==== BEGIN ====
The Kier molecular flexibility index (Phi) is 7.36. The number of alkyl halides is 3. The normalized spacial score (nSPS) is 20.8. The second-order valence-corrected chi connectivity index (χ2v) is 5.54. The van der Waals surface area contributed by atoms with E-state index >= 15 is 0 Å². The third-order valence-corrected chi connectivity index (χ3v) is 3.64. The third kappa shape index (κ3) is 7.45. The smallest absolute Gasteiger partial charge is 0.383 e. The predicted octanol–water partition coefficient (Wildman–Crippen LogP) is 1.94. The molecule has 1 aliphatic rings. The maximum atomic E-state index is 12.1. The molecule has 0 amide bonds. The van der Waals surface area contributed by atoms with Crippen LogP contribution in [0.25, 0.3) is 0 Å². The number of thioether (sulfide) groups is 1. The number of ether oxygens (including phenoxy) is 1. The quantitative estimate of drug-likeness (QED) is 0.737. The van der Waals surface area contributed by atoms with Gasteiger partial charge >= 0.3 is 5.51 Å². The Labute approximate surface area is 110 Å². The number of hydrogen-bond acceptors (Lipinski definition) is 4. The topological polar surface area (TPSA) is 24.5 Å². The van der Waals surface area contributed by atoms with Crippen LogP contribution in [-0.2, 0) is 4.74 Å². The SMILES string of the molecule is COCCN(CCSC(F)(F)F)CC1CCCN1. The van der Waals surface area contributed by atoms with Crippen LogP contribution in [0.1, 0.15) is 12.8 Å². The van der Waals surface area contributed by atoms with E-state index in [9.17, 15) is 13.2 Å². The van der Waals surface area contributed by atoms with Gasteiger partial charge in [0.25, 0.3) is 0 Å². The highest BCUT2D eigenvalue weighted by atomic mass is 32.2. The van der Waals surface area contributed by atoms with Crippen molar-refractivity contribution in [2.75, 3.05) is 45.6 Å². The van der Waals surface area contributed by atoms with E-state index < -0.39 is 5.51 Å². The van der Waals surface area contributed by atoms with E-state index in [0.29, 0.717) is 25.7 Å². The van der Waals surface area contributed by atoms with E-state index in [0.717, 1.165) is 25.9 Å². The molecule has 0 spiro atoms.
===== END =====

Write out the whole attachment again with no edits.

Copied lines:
The Kier molecular flexibility index (Phi) is 7.36. The number of alkyl halides is 3. The normalized spacial score (nSPS) is 20.8. The second-order valence-corrected chi connectivity index (χ2v) is 5.54. The van der Waals surface area contributed by atoms with E-state index >= 15 is 0 Å². The third-order valence-corrected chi connectivity index (χ3v) is 3.64. The third kappa shape index (κ3) is 7.45. The smallest absolute Gasteiger partial charge is 0.383 e. The predicted octanol–water partition coefficient (Wildman–Crippen LogP) is 1.94. The molecule has 1 aliphatic rings. The maximum atomic E-state index is 12.1. The molecule has 0 amide bonds. The van der Waals surface area contributed by atoms with Crippen LogP contribution in [0.25, 0.3) is 0 Å². The number of thioether (sulfide) groups is 1. The number of ether oxygens (including phenoxy) is 1. The quantitative estimate of drug-likeness (QED) is 0.737. The van der Waals surface area contributed by atoms with Gasteiger partial charge >= 0.3 is 5.51 Å². The Labute approximate surface area is 110 Å². The number of hydrogen-bond acceptors (Lipinski definition) is 4. The topological polar surface area (TPSA) is 24.5 Å². The van der Waals surface area contributed by atoms with Crippen LogP contribution in [-0.2, 0) is 4.74 Å². The SMILES string of the molecule is COCCN(CCSC(F)(F)F)CC1CCCN1. The van der Waals surface area contributed by atoms with Crippen LogP contribution in [0.1, 0.15) is 12.8 Å². The van der Waals surface area contributed by atoms with E-state index in [9.17, 15) is 13.2 Å². The van der Waals surface area contributed by atoms with Gasteiger partial charge in [0.25, 0.3) is 0 Å². The highest BCUT2D eigenvalue weighted by atomic mass is 32.2. The van der Waals surface area contributed by atoms with Crippen molar-refractivity contribution in [2.75, 3.05) is 45.6 Å². The van der Waals surface area contributed by atoms with E-state index < -0.39 is 5.51 Å². The van der Waals surface area contributed by atoms with E-state index in [0.29, 0.717) is 25.7 Å². The van der Waals surface area contributed by atoms with E-state index in [0.717, 1.165) is 25.9 Å². The molecule has 0 spiro atoms.